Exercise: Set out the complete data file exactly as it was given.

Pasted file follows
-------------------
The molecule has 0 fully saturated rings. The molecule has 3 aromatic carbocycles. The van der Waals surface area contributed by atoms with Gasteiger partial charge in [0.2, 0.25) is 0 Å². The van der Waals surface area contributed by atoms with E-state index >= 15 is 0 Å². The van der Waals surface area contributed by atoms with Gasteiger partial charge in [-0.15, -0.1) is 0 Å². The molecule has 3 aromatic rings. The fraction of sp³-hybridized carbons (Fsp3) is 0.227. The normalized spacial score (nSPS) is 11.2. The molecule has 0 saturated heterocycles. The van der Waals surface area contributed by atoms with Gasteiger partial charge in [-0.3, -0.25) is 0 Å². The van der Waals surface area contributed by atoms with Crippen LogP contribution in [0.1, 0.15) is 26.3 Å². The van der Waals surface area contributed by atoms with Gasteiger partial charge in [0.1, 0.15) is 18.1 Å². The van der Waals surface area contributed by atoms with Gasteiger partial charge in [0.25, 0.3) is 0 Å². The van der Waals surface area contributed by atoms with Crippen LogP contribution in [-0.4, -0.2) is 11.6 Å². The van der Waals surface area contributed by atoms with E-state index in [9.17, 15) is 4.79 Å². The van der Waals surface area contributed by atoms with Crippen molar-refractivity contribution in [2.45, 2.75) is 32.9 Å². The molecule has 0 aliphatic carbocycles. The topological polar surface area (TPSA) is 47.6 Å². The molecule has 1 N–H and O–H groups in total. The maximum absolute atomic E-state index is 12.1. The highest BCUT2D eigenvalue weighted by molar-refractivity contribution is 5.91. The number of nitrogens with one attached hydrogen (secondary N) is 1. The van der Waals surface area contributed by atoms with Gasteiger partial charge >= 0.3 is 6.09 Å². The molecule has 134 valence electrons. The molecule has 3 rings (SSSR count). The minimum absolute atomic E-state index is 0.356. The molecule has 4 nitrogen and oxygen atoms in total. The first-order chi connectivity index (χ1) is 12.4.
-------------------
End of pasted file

The molecule has 0 fully saturated rings. The molecule has 3 aromatic carbocycles. The van der Waals surface area contributed by atoms with Gasteiger partial charge in [0.2, 0.25) is 0 Å². The van der Waals surface area contributed by atoms with E-state index >= 15 is 0 Å². The van der Waals surface area contributed by atoms with Gasteiger partial charge in [-0.15, -0.1) is 0 Å². The molecule has 3 aromatic rings. The fraction of sp³-hybridized carbons (Fsp3) is 0.227. The normalized spacial score (nSPS) is 11.2. The molecule has 0 saturated heterocycles. The van der Waals surface area contributed by atoms with Gasteiger partial charge in [-0.3, -0.25) is 0 Å². The van der Waals surface area contributed by atoms with Crippen LogP contribution in [0.1, 0.15) is 26.3 Å². The van der Waals surface area contributed by atoms with Gasteiger partial charge in [0.1, 0.15) is 18.1 Å². The van der Waals surface area contributed by atoms with Gasteiger partial charge in [0.25, 0.3) is 0 Å². The van der Waals surface area contributed by atoms with Crippen LogP contribution in [-0.4, -0.2) is 11.6 Å². The van der Waals surface area contributed by atoms with E-state index in [9.17, 15) is 4.79 Å². The van der Waals surface area contributed by atoms with Crippen molar-refractivity contribution in [2.45, 2.75) is 32.9 Å². The molecule has 0 aliphatic carbocycles. The topological polar surface area (TPSA) is 47.6 Å². The molecule has 1 N–H and O–H groups in total. The maximum absolute atomic E-state index is 12.1. The highest BCUT2D eigenvalue weighted by molar-refractivity contribution is 5.91. The number of nitrogens with one attached hydrogen (secondary N) is 1. The van der Waals surface area contributed by atoms with Gasteiger partial charge >= 0.3 is 6.09 Å². The molecule has 134 valence electrons. The molecule has 3 rings (SSSR count). The minimum absolute atomic E-state index is 0.356. The molecule has 4 nitrogen and oxygen atoms in total. The first-order chi connectivity index (χ1) is 12.4.